Thursday, to much fanfare, M&S launched shwopping.
M&S were concerned at the billion items of clothing that go to landfill every year. They wished to do something about it, bring your unwanted clothes to M&S and M&S will recycle the clothes.
A dumb video featuring Joanna Lumley emptying her wardrobe and taking her unwanted clothes to M&S to be recycled.
The CEO of M&S was asked could people bring their unwanted clothes to M&S and not buy anything. The fraction of a second hesitation, before he answered yes, said it all.
The day after the launch. I checked out shwopping.
A big poster in the window of M&S, very much in your face as you walked into and around the store, even the staff wore badges encouraging you to shwop. You could not miss that shwopping was the next big thing, the future of fashion, as M&S claim.
The store was not, as I expected to find, awash with unwanted clothes.
I asked a very helpful lady, had they been inundated with unwanted clothes all day.
No, she replied, she did not think any clothes had come in.
She pointed to a small box where people were to dump their unwanted clothes.
Could we please have a look inside, I asked.
We looked and found a couple of carrier bags of what we assumed to be clothes.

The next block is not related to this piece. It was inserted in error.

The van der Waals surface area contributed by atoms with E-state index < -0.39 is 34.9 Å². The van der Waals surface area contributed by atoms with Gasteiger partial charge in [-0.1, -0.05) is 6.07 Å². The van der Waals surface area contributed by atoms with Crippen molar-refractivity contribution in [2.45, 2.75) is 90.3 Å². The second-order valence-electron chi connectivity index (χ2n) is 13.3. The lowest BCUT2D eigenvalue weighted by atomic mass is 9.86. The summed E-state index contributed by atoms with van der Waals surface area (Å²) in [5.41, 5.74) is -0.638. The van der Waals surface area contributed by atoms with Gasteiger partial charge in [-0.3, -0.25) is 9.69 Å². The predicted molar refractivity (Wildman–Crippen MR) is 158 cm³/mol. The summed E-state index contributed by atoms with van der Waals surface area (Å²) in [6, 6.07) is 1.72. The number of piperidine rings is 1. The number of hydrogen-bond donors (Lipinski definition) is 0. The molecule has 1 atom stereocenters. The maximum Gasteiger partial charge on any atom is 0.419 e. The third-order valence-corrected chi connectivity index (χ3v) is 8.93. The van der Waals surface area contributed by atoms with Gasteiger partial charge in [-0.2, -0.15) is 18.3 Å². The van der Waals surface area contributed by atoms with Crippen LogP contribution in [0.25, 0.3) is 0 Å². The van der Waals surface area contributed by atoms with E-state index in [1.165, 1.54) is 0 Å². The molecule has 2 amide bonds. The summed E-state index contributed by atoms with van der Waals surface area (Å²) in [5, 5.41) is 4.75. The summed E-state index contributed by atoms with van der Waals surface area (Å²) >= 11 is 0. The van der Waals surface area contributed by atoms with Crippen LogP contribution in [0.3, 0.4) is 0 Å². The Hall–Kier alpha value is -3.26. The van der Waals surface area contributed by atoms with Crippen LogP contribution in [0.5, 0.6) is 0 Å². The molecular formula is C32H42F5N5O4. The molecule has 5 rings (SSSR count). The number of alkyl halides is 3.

Is, this it, I asked.
Looks like it, she replied.
She then explained how the scam, oops sorry, scheme worked.
People were to go through their wardrobe, find all what they did not wear and bring it into M&S so it could be worn by someone else.
So far, so good, but not quite the stopping unwanted clothes going to landfill as the clothes were not going anywhere, the clothes were sitting in a wardrobe.
She then went on to explain that whilst in M&S you could buy new clothes, and that there was an incentive to do so as you could enter a prize draw and win £100 of M&S vouchers.
The helpful lady then handed me a leaflet, a step by step guide to shwopping:
Come in store for those new season’s ‘must have’ and bring an old item of clothing with you.
And there you have it, this is not a green initiative, this is about shopping, buying those ‘must have’ fashion items, consumerism writ large.
The very name says it all shwopping not shwapping. The emphasis is on shopping not swapping.
Deborah Orr could not have put it better in an article in The Guardian:
One is tempted to suggest M&S would achieve its aims better if it discouraged feckless clothes-buying, by specialising in more expensive investment items, made in Britain, like it used to. Or refrained from selling so much of its food in plastic packaging.
But all retailers want consumers to keep consuming. If they can market the idea that it’s green to do so, they will. And “Shwopping”? It’s an ugly word for a mildly dubious enterprise. I don’t suppose there’s much harm in it. But I can’t help feeling it’s not good enough for such enthusiastic endorsement from Lumley.
Some apologists say it closes the loop. No it does not, as you are going out and buying new clothes.
Shwapping, closing the loop, would be to buy from charity shops, donate to charity shops.
M&S are to be complimented on a very slick marketing campaign, ease the conscience, whilst carry on shopping.
This is a bit like airlines who offer to plant a few trees to offset the carbon of the flight. Only it does not.